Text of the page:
Social Ecology: Applying ecological understanding to learning June 26, 2011Posted by Editor21C in Directions in Education, Education Policy and Politics, Educational Leadership.
Tags: ecopedagogy, education and transformation, environmental education, holistic education, social ecology
from Dr David Wright
This is a very welcome contribution from one of our social ecology academics, following on from a previous post from Stuart Hill. In this post David Wright argues that alongside the minutiae of thinking about education and learning there is an ongoing need for ‘big picture’ thinking. He reports that, in the tradition of social ecology, “this post unashamedly falls into that second category”.
At the core of education is ‘relationship’: learners’ relationships to subject matter and the process of its delivery. Deeply embedded within this is the ‘self’ the learner brings to the learning. The factors that determine that ‘self’ are intimately bound to biology and experience. This arises in a habitat through which we are constantly constructing meaning: this meaning is, in effect, our learning. This is the story we, individually and collectively, live through. When our story no longer sustains us – emotionally, politically, economically or otherwise – there is a need to change the story. Climate change, species extinction, and resulting conflicts over land, water and energy suggest there are crucial elements within our collective story that need reconsideration. In this respect Edmund O’Sullivan (2011) argues we “need new cultural stories of … power and complexity … These stories must have the power to activate the possibilities for transforming our world” (p. 32).
This thinking informs a new publication – a book: Social Ecology: Applying ecological understanding to our lives and our planet (Wright, D., Camden-Pratt, C. & Hill, S. eds. 2011) emanating from the School of Education in the University of Western Sydney (UWS). The book, comprising 27 chapters by people who have influenced or been influenced by the Social Ecology program taught at UWS since 1988, will be used by Education students – future teachers – in units in the Education Studies major in their BA as well as adult learners enrolled in postgraduate studies in Social Ecology.
‘Ecological understanding’ is a concept that extends the more familiar term ‘environmental education’, (which has come to refer to a subject, one among many, in a crowded curriculum). While ecology refers to studies of the relations of organisms to one another and their surroundings, ecological understanding, as described by Bateson (1972, 1979), admits self-reflective consciousness to the process. ‘What we observe’, wrote Heisenberg, ‘is not nature, but nature exposed to our questioning’ (cited in Capra 1996: 40). He could just as easily have said, ‘what we participate in’ or ‘what we partake of’. This is practical knowing – knowledge that is “not individually derived and held but … generated in relationships with others.” (O’Sullivan and Taylor 2004: 21)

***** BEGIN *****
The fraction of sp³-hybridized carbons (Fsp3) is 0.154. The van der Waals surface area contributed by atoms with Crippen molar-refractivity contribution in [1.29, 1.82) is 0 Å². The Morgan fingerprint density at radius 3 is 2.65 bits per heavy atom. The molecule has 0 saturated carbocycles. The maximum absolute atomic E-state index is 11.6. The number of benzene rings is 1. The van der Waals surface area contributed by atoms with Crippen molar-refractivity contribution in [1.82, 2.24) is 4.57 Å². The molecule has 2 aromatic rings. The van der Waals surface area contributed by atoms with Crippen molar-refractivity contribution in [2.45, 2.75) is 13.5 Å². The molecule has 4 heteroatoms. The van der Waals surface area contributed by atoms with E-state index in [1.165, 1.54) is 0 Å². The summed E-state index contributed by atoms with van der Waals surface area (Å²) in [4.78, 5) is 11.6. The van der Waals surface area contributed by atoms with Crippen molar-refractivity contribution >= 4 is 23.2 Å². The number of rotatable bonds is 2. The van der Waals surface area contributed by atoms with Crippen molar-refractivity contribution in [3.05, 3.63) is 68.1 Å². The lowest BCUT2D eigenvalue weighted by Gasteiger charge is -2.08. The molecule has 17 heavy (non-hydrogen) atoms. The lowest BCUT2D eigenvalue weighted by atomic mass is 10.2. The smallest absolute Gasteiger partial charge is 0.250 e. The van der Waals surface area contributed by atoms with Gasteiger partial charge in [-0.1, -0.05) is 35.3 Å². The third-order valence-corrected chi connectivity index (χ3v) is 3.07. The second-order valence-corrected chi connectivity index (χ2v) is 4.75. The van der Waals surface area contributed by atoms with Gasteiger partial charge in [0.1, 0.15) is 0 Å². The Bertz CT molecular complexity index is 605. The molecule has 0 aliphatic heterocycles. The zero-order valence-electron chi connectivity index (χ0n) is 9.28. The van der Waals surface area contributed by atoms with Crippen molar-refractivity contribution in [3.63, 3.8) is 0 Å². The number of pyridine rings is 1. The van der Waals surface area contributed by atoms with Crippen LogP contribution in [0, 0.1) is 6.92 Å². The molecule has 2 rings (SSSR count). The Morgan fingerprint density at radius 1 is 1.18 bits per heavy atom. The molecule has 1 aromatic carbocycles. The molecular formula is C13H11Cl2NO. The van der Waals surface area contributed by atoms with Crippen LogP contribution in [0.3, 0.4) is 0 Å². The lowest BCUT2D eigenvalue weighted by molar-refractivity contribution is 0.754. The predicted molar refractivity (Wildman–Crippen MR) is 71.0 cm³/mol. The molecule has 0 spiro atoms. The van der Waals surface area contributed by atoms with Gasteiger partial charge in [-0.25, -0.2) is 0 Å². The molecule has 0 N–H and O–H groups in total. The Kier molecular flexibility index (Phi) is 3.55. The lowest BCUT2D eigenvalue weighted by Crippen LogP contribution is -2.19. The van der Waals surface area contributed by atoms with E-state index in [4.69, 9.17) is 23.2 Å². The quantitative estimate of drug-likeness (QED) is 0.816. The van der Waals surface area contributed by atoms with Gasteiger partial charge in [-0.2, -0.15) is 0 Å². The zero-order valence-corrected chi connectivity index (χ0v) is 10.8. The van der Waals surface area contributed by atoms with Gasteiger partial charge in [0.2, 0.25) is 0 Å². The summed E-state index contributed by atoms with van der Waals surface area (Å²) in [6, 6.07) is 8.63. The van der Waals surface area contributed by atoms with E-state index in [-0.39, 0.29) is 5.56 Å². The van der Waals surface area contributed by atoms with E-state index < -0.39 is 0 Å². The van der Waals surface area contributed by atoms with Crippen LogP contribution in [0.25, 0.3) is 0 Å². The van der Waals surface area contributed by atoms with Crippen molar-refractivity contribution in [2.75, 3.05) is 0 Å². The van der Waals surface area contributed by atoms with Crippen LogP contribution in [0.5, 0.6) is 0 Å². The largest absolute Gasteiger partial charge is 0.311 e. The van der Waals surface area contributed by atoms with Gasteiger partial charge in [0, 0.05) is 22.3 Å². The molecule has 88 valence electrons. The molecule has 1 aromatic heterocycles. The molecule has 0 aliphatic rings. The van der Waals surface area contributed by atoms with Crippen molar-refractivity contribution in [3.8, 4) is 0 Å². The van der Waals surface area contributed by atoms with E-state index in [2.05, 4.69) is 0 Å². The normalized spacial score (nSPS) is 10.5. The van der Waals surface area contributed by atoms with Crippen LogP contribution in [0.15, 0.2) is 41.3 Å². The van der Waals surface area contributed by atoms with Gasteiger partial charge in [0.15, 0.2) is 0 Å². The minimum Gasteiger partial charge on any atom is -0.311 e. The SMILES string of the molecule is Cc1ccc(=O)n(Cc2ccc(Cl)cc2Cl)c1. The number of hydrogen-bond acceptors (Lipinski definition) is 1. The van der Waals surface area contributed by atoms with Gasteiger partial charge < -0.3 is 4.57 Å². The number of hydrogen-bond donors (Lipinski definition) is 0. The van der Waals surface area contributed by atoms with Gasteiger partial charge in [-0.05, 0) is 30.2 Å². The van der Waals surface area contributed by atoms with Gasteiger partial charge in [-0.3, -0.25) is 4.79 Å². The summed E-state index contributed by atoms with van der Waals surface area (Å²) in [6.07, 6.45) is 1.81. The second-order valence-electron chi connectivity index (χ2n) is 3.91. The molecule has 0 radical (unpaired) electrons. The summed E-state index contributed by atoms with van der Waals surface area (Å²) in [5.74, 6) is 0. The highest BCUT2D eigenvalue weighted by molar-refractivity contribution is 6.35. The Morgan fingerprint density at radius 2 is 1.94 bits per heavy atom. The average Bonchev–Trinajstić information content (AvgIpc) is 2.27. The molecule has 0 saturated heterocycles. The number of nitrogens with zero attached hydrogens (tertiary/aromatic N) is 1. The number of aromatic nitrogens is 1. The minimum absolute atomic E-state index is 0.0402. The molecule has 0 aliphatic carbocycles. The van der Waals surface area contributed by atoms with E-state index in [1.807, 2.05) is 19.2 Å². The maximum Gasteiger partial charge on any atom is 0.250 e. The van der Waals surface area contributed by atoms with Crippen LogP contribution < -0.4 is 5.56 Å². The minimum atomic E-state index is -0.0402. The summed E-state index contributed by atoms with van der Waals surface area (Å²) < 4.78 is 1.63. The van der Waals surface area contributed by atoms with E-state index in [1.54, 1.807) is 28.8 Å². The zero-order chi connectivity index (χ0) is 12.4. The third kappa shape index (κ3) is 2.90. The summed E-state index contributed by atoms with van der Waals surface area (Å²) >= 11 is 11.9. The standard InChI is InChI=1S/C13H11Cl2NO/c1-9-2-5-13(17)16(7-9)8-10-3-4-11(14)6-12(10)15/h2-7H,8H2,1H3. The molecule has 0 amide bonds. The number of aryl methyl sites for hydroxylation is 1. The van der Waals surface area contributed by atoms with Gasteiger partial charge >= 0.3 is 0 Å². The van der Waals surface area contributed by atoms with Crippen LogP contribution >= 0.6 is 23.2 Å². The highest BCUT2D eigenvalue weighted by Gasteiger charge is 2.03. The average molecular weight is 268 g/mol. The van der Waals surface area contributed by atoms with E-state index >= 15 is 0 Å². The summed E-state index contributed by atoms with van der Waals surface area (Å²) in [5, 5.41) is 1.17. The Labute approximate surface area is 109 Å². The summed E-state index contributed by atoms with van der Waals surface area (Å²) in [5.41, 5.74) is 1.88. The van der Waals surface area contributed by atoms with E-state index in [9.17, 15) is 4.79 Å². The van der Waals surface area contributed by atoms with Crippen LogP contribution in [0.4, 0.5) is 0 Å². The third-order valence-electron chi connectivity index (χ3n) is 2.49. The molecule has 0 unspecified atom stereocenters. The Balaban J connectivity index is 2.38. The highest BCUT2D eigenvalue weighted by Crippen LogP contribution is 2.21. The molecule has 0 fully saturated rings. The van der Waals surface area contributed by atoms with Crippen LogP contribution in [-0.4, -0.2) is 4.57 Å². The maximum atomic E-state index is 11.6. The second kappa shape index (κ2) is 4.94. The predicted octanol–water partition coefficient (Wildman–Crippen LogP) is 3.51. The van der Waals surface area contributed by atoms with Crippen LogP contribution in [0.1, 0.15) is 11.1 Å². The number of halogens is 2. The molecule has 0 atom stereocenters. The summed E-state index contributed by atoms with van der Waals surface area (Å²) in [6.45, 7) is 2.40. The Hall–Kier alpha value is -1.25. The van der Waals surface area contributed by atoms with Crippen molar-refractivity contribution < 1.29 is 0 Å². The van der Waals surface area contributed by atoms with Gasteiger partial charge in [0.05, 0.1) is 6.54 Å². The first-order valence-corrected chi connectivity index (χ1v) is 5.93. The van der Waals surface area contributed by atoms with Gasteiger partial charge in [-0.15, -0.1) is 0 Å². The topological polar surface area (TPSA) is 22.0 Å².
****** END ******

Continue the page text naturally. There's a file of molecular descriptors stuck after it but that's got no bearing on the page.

Our understanding of our participation in what Bateson calls, ‘the pattern which connects’ (1979:8) is our subject matter here, as it is in Social Ecology. But how is this understanding arrived at and enacted? How is it learned? How is it taught? Directly and indirectly, the writings in this book trawl such questions.
For example, Barry Bignell (Ch.6.) writes of the importance of understanding how language forms knowledge. Bignell argues that because we know ourselves through language, literacy involves much more than reading and writing. It involves appreciation for the formation of knowledge through language. It involves understanding how cultural difference has a languaging base and considering what occurs, ecologically, when languages change and/or are lost.
Christy Hartlage (Ch. 21) writes of food as generating ecological understanding. She argues that we consume our culture and our environment, that “we make meaning of the world around us through the community that is fed around the table.” She continues, “I have never heard anyone say that they don’t have time to make money. Yet we often say that we do not have time to cook, sometimes we don’t have time to eat, or we rush through meals to get on to more important things. How can we help but become detached from the places and people around us if we cannot pay attention to how we feed our bodies?”
Thomas Nielsen (Ch. 15) is also concerned with how people understand relationships. He examines this through considerations on the process of ‘giving’: “… the advantage of a hands-on approach to developing generosity, empathy and compassion is that this can happen without moralizing. Through giving to others, children can experience wonderful subtle emotions that would never come about through theoretical learning alone.”